January is typically the month for garden planning. Once all of those seed catalogs start arriving I know it is time to start planning for the beekeeping year as well. Now is the time to build new equipment, rehab old equipment, and research the areas I want to focus on in the coming season, as well as read any new beekeeping books that look promising. I will include an updated list of resources at the end of this post that might be useful for new beekeepers and those who keep bees in the Portland area. Check last years postings for a list of books, websites, and other good information for getting started.
My first plan is to start to consolidate my equipment and make things more user friendly and interchangeable (in my household, this means cutting down from four hive systems to two or three). My foundationless bees are all going into Warre style vertical hives, and I think we will also run a couple of hives in Langstroths (my husband’s preferred method) as well. Of course, I hope to convert those to foundationless comb over time. One of my favorite online beekeeping authors, Michael Bush, has consolidated the info on his website into books on foundationless beekeeping. I haven’t read them yet, but feel confident I can recommend them as I recommend his website all the time. If you have Langstroth gear, but are interested in keeping bees on natural comb, this might be a great resource for you. It has useful information for Top Bar beekeepers as well.
So, I am building a few Warre hives for myself, as well as an 8 frame Michael Bush style Langstroth, and hopefully funding the projects by selling off the Top Bar Hives I have (both new and used) on Craigslist. I hope to build some extra’s that I can use to start small swarms in to either sell or move to the farm, depending on how the land hunt goes.
If you are thinking about keeping bees, now is the time to get your ducks in a row. If you are ordering nucs or packages, look into placing those orders this month. If you want to start your colonies with swarms, look into a swarm catching class and start networking with the local beekeeping community. If you want to take a beekeeping class, look into that now as well, bee schools and classes usually start in February, and here in Portland they fill up fast. Decide what kind of equipment you want to use, and order or build that now. April and the bees will be here before you know it!
Here is an exploded view of a typical Langstroth hive with a single deep, a queen excluder, and two honey supers.
Here is a collection of resources for equipment and classes in the area. Note: I have not taken classes at all of these venues, so cannot personally guarantee the quality of the classes offered, except for the one I am teaching, of course!
Beekeeping classes in the Portland area for 2012: (check websites for dates and times)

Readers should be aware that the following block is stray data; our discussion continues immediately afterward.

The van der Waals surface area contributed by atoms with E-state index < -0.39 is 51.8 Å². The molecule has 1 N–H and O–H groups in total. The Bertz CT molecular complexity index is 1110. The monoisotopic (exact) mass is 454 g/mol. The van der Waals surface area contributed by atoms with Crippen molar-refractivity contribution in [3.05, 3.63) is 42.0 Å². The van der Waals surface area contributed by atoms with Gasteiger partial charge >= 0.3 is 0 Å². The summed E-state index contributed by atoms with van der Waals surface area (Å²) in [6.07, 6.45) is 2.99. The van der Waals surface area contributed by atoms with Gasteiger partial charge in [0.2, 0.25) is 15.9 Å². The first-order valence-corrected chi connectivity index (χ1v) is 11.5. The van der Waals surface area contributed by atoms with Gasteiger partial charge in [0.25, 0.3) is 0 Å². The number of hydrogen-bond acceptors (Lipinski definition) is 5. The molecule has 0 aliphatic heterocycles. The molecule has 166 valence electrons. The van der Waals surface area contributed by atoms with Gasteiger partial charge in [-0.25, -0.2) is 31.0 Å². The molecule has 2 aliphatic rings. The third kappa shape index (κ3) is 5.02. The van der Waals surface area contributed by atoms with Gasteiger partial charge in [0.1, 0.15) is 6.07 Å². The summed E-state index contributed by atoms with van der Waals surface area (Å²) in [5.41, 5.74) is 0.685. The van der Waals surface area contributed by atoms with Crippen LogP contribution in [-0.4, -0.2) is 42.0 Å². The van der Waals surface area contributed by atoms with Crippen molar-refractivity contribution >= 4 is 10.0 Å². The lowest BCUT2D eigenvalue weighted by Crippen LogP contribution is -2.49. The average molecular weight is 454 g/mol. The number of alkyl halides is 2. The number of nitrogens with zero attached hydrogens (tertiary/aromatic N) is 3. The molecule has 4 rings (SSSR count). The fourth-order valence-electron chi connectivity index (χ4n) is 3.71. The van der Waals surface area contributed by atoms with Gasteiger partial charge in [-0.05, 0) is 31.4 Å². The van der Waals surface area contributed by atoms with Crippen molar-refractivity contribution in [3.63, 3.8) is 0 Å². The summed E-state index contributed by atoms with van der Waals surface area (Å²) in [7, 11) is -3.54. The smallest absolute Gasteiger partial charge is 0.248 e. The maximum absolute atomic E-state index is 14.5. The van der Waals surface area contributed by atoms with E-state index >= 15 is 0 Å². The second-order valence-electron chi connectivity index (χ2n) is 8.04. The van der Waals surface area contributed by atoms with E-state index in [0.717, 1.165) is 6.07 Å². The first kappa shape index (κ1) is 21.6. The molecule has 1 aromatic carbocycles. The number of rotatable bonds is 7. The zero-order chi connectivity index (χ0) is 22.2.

Zenger Farm: I am teaching beekeeping 101 and a swarm catching class, Tom Lea is teaching a beekeeping 101 and a bee handling class at Zenger this spring. Class fees are a little higher, but the additional fees go to support Zenger Farm’s great programs, including the Zenger Community Bee Project. Tom has been keeping bees for years, and helped form the Zenger bee group.
Beethinking: Matt Reed started a brick and mortar shop this year in Sellwood that specializes in Top Bar and Warre hives, and he usually schedules several classes on Top Bar Beekeeping throughout the year. Beethinking is a good place to go in Portland for Natural Beekeeping equipment and supplies. Matt also catches and occasionally sells swarms.
Ruhl Bee Supply: Ruhl usually hosts several beekeeping classes every spring, as well as classes on Mason Bees. They tend to fill up very quickly so sign up ASAP. In the past these classes have been focused on beekeeping in Langstroth equipment, though that may be changing. The classes I took there were extremely thorough and informative. Ruhl sells Langstroth equipment, but is also branching out into natural beekeeping supplies and hive bodies as well. Ruhl sells locally sourced nucs and package bees from California. They sell out quickly, especially the nucs, so get your deposit in early.
Glen Andresen: Glen has taught classes for years through the Oregon Department of Sustainability. Classes usually include three visits to Glen’s apiary over the beekeeping season, so there should be lots of good opportunity for bee handling. Glen is very well respected in the local beekeeping community.
Livingscape Nursery: Livingscape hosts several beekeeping classes taught by Tom Lea, as well as classes on Mason Bees. Livingscape carries some beekeeping equipment and supplies. Livingscape also sells bees in the spring.
Other Beekeeping Classes in the Region:
Willamette Valley Beekeepers Association: WVBA’s Bee School is Feb 16th, 21st and 25th, at Chemeketa Community College in Salem.
Astoria Bee School: A comprehensive all day class at Clatsop Community College in Astoria, March 17th.
Friendly Haven Rise Farm: Beekeeping classes with a biodynamic focus, located in SW Washington. I believe they offer classes monthly, each month focusing on a different topic.